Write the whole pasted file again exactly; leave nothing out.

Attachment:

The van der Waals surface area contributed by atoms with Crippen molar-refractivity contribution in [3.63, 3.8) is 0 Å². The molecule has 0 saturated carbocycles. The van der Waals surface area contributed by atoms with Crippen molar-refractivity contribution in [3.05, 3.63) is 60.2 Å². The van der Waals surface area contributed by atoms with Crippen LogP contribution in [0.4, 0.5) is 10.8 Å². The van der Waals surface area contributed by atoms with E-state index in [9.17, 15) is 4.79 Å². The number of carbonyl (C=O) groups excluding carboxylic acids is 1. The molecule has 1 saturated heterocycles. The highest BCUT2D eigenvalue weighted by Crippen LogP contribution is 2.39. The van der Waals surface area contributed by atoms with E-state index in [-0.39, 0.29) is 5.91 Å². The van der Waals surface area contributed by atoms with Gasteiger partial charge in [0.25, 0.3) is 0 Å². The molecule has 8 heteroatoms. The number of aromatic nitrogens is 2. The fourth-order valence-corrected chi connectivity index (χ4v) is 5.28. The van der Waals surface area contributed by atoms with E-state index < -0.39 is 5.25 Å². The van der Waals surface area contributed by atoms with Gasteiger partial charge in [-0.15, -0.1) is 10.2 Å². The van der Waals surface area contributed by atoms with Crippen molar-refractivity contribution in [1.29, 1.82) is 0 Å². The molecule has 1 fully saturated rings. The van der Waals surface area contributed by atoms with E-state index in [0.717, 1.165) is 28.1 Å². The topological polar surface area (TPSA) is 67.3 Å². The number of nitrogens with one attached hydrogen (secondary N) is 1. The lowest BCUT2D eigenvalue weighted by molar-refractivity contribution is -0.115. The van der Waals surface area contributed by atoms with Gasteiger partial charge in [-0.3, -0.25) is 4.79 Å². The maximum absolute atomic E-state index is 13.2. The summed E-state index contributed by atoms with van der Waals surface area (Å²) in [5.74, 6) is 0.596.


The van der Waals surface area contributed by atoms with Crippen molar-refractivity contribution in [3.63, 3.8) is 0 Å². The molecule has 0 saturated carbocycles. The van der Waals surface area contributed by atoms with Crippen molar-refractivity contribution in [3.05, 3.63) is 60.2 Å². The van der Waals surface area contributed by atoms with Crippen LogP contribution in [0.4, 0.5) is 10.8 Å². The van der Waals surface area contributed by atoms with E-state index in [9.17, 15) is 4.79 Å². The number of carbonyl (C=O) groups excluding carboxylic acids is 1. The molecule has 1 saturated heterocycles. The highest BCUT2D eigenvalue weighted by Crippen LogP contribution is 2.39. The van der Waals surface area contributed by atoms with E-state index in [-0.39, 0.29) is 5.91 Å². The van der Waals surface area contributed by atoms with Gasteiger partial charge in [0.25, 0.3) is 0 Å². The molecule has 8 heteroatoms. The number of aromatic nitrogens is 2. The fourth-order valence-corrected chi connectivity index (χ4v) is 5.28. The van der Waals surface area contributed by atoms with E-state index < -0.39 is 5.25 Å². The van der Waals surface area contributed by atoms with Gasteiger partial charge in [-0.15, -0.1) is 10.2 Å². The van der Waals surface area contributed by atoms with Crippen molar-refractivity contribution in [1.29, 1.82) is 0 Å². The molecule has 1 fully saturated rings. The van der Waals surface area contributed by atoms with E-state index in [0.717, 1.165) is 28.1 Å². The topological polar surface area (TPSA) is 67.3 Å². The number of nitrogens with one attached hydrogen (secondary N) is 1. The lowest BCUT2D eigenvalue weighted by molar-refractivity contribution is -0.115. The van der Waals surface area contributed by atoms with Gasteiger partial charge in [-0.3, -0.25) is 4.79 Å². The maximum absolute atomic E-state index is 13.2. The summed E-state index contributed by atoms with van der Waals surface area (Å²) in [5.74, 6) is 0.596.